Speculation around Steven Sinofsky's abrupt departure from Microsoft, announced earlier today, continues, with chatter that the Windows exec's ambitions for the CEO top spot were the final straw. Sinofsky's immediate exit from Microsoft - and his replacement by Julie Larson-Green and Tami Reller - came as a surprise this morning, but according to unconfirmed insiders was the culmination of tense working conditions and a promotion ultimatum the company couldn't concede to.
Sinofsky had demanded that Microsoft name him Steve Ballmer's successor as CEO, Business Insider's tipster says, though he would not take the helm until Ballmer's retirement expected in 2017 at the earliest. However, Microsoft - and Ballmer - refused to comply, even after the Windows head threatened to resign should his request not be granted.
That came amid whispers of stubborn working practices that saw Ballmer forced to step in and smooth relations between Microsoft and its OEM hardware partners. Having sprung Surface on them unexpectedly, Sinofsky supposedly refused to listen to OEM complaints, the WSJ reports, leaving the CEO to handle the concerns.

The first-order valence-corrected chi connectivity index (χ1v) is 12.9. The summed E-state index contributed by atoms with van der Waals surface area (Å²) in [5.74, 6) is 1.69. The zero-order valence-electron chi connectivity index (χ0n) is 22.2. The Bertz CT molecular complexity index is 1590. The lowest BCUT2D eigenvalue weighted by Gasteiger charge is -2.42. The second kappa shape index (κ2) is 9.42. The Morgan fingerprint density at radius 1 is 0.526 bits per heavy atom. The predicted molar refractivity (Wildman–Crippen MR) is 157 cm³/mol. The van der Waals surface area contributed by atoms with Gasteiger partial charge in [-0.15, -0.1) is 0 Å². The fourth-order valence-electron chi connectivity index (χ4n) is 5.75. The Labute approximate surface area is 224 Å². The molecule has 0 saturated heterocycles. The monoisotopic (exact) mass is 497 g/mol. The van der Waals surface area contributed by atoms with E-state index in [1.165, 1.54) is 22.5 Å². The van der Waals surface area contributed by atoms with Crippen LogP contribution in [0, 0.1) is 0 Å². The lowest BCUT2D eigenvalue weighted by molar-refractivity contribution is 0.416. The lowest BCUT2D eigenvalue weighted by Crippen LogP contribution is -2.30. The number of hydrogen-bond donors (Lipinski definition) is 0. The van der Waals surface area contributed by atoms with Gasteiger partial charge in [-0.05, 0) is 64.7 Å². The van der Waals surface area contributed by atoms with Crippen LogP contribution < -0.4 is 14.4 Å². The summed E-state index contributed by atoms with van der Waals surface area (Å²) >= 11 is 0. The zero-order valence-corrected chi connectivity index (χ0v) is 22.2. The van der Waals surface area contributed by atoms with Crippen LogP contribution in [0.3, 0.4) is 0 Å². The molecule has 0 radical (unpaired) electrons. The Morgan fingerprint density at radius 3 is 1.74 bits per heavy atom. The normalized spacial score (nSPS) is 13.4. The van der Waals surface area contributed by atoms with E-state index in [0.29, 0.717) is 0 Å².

The same reluctance to compromise also apparently impacted how Microsoft's own engineers were able to operate within the company, with suggestions that Sinofsky's tightened reins "curbed the freedom" of staff.
Microsoft declined to comment on the rumors that Sinofsky was angling for the CEO position, and comments from Sinofsky leaked from an internal email to staff that denied a power struggle was the root cause. In that email, Forbes reports, the exec says the suddenness of his departure is simply an attempt to keep the focus on the products and remaining teams at Microsoft.
"Some might notice a bit of chatter speculating about this decision or timing. I can assure you that none could be true as this was a personal and private choice that in no way reflects any speculation or theories one might read–about me, opportunity, the company or its leadership" Steven Sinofsky